Follow that question with: “What is one thing you would like to be remembered for when that inevitable time comes?”
Tough. I’m tempted to fabricate an irresistibly likeable personality (i.e. someone cool, funny, smart, and strong). Or the cliche: Issa laughs at life at its worst and cries in joy at its best. Yet answers of this sort always attract animosity and it’s pointless to lie to oneself.
Remember me for what I said or how I acted?
This world will outlast us. I guess it’s worth contemplating what legacy we want to leave behind. Maybe actions not words, or both? For me, both stick to memory like a tasteless gum. Should I worry that people won’t remember me as I would like to be recalled? Truth is, I find this question overwhelming just counting how many people I’ve encountered throughout my life. It makes me want to faint. I can’t give an exact portrait of the Issa they will remember.
Let’s narrow the question to who’s involved in remembering. Loved ones, frenemies, enemies, strangers? Why should I bother about their memories of me? Every answer to this single question opens a can filled with more questions.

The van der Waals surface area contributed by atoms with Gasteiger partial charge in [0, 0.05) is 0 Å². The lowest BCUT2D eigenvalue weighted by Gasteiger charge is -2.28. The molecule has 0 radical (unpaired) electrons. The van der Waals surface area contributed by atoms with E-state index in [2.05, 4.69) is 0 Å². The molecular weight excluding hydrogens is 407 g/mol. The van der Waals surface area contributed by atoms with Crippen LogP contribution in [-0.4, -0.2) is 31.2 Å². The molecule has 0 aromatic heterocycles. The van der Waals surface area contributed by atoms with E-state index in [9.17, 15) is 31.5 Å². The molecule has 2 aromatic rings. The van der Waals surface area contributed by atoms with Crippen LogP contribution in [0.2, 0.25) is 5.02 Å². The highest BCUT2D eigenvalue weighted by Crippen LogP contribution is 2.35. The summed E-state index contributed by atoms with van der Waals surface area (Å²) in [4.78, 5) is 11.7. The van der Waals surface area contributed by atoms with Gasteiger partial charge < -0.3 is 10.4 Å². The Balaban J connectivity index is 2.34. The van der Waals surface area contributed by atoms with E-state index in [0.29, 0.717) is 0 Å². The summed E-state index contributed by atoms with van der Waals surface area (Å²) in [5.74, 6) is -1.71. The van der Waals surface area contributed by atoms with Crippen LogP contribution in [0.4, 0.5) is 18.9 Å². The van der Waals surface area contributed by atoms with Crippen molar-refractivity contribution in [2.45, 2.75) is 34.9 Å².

I haven’t figured out how to craft the “Issa” I want people to remember. At least not yet. A breakfast might help. Get yours, too.
*Revisiting a post I wrote three years ago. I still couldn’t answer this question. But TED came up with a beautiful video trying to pin down a logical way to answer this question. Check it out.
“Nothing that is worth doing can be achieved in our lifetime; therefore we must be saved by hope. Nothing which is true or beautiful or good makes complete sense in any immediate context of history;therefore we must be saved by faith. Nothing we do, however virtuous, can be accomplished alone;therefore we must be saved by love. No virtuous act is quite as virtuous from the standpoint of our friend or foe as from our own standpoint. Therefore we must be saved by that final form of love, which is forgiveness.” – Reinhold Niebuhr